If you've ever found yourself captivated by the fluidity of a user-friendly app, marveled at a website's effortless navigation, or appreciated the logical arrangement of controls on a device, you've seen the power of good user experience in action. One of the tech jobs that are in demand now is UX Designer, who cares about how we interact with products and services. We learned why UX and UI are crucial for the success of your project and explained the role of a Digital Product Designer. Today we will look closely at the topic of becoming a UX Designer. Whether you're a recent graduate looking to channel your design sensibilities or a professional seeking a fulfilling transition, our guide can help you find your path to the industry!
Becoming a successful UX designer is ultimately a combination of skills, experience, and dedication. In the end, the amount of work you put into design will help you to become professional. Let’s take a closer look at different paths to acquiring UX knowledge.
While not always mandatory, many UX designers hold a bachelor's or master’s degree in fields such as Interaction Design, User Experience Design, Human-Computer Interaction, Graphic Design, or a related discipline. These programs provide a strong foundation in design principles, user research, and usability testing. University gives you the opportunity to meet experts and receive feedback that can improve your work.
Bootcamps are a quicker way to learn the basics but also have the benefit of receiving feedback from professionals who already have commercial experience. It’s an intensive crash course that focuses more on putting theory into practice, than going into details of every aspect of the design process. After finishing it, you usually have one ready project to showcase in your portfolio. How to choose the right bootcamp? The best way is to check the program and read reviews and former students’ opinions.
Many successful UX designers are self-taught. If you’re determined and disciplined it may be the right path for you. There are plenty of books, online courses covering a variety of UX-related topics, free tutorials (be sure to check Figma Learn and Resource Library), and discussion groups to learn from. The only downside is that you are responsible for finding valuable sources and being consistent in acquiring skills.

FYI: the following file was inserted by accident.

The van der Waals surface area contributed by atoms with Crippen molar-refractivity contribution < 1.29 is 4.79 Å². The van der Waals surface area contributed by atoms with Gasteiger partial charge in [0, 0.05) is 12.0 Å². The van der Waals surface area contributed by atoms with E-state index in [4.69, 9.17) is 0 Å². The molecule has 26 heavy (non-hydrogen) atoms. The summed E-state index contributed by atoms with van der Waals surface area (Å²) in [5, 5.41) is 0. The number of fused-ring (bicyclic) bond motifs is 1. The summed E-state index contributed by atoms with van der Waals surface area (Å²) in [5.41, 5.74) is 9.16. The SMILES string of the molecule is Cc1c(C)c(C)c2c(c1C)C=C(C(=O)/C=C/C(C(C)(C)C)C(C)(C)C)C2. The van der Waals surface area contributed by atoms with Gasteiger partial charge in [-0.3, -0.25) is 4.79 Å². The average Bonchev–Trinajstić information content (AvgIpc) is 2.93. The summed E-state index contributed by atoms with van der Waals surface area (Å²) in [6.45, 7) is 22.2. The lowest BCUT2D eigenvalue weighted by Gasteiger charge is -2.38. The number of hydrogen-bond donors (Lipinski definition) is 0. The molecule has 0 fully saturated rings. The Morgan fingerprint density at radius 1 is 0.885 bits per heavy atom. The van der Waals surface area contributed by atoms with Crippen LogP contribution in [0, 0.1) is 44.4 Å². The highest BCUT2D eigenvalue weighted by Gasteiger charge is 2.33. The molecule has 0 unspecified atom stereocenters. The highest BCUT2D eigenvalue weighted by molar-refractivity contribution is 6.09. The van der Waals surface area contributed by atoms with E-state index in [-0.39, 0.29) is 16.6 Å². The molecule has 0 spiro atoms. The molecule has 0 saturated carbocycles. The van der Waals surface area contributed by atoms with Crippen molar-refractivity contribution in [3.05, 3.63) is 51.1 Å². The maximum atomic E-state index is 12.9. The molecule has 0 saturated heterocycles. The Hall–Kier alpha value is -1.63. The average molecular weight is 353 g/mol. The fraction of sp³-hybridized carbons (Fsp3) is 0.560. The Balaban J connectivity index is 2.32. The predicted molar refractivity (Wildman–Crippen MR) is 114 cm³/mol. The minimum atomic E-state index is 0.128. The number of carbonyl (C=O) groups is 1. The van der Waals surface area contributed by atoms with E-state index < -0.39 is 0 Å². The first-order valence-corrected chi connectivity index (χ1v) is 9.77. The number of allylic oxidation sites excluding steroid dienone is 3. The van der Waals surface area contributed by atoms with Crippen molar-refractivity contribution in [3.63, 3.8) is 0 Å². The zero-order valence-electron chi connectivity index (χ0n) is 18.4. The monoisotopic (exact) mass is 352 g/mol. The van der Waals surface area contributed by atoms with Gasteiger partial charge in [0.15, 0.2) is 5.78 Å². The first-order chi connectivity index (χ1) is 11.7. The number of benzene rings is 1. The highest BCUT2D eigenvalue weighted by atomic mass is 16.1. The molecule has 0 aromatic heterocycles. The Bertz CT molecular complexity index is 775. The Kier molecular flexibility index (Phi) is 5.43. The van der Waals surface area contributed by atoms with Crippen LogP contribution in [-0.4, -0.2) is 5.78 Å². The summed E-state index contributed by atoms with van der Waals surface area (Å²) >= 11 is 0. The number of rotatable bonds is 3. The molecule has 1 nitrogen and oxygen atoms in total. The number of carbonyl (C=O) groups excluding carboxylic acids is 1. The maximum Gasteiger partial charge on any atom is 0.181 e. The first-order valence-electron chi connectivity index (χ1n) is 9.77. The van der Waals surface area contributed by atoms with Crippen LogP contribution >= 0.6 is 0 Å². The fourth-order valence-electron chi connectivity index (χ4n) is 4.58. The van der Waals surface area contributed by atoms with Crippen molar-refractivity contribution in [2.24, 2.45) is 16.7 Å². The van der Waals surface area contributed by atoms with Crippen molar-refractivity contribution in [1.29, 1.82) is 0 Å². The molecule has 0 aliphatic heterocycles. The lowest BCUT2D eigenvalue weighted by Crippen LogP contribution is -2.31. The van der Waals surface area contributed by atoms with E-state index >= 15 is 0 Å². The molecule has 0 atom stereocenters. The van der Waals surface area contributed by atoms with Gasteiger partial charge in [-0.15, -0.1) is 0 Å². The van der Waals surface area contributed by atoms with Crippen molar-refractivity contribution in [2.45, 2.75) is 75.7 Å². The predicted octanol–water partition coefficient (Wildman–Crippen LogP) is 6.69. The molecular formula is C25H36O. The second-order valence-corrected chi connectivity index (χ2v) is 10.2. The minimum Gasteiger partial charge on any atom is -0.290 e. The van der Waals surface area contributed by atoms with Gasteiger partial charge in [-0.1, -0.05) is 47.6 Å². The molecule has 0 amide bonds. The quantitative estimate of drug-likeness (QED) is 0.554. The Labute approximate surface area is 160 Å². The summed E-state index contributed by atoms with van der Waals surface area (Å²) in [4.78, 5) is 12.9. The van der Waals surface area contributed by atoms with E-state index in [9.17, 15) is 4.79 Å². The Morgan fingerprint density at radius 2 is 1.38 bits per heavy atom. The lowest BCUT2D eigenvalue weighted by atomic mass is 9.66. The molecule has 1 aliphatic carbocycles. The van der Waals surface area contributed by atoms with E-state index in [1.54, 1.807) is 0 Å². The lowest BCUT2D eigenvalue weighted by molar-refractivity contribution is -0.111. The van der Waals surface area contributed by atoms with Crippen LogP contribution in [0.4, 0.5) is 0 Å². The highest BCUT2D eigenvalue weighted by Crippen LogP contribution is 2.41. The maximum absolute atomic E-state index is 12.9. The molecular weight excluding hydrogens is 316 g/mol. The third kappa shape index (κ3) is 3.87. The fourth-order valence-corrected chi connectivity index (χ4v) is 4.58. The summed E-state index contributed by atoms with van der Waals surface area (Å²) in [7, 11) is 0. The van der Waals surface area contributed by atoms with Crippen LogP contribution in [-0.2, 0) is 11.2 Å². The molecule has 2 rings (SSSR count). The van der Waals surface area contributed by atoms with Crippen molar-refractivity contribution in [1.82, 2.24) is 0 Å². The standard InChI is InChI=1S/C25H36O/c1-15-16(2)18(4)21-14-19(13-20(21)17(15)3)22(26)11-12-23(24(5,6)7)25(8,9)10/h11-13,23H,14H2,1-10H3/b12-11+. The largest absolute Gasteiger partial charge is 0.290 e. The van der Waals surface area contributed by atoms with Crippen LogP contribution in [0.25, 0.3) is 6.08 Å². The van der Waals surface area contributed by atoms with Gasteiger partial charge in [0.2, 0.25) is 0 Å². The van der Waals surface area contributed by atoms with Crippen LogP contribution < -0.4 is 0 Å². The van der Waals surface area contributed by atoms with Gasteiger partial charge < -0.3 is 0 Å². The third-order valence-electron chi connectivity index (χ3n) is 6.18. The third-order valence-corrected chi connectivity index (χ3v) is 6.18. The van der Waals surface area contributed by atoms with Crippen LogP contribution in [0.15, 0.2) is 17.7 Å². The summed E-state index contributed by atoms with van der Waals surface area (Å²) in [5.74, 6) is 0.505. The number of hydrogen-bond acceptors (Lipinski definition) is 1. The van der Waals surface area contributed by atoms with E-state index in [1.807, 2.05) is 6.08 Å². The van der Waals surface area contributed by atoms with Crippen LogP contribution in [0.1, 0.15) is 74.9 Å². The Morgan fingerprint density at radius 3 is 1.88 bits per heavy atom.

UX Designer has much more responsibilities than designing. In fact, brainstorming sessions, workshops, and other meetings are inseparably connected with designer life. A good specialist should possess a wide variety of skills in order to face all challenges.
Having relevant experience and a strong portfolio showcasing your skills is essential for securing a UX Designer role. How can you gain valuable experience when you're just starting out? What additional activities will enhance your resume?
Becoming a UX Designer isn’t easy. The more you read about this topic, the more questions arise. Below we answer some common questions.
With no formal education or technical background—yes, without any relevant experience—it can be difficult because it’s a very competitive market at the moment. Hands-on experience will set you apart from other candidates and always work in your favor.
People often ask “Can I learn UX in 3 months?” and the answer is yes, you can learn the basics of UX design in that period of time, even make your first projects. Although it’s too short to gain much experience and land a job. There’s no shortcut, you need to put in a lot of work to achieve your goal and it takes time. Don’t let it discourage you, though! The more actual designing you do, the faster you will become a UX Designer.
Hard skills include user research, wireframing, prototyping, and information architecture. You also need empathy, excellent communication, adaptability, and a problem-solving mindset.
The bad news is there isn’t one right path for everyone. The good news is there are plenty of options to choose from, depending on your budget, how busy you are, and your previous experiences. No matter what is your favorite learning style or if you can devote all your time to studying design, you have many opportunities to grow and improve your skills. When you’re ready, don’t forget to apply to relevant job positions and gather feedback from recruiters.
Stay tuned, because in the next article of the series, we will shed more light on key design tools.
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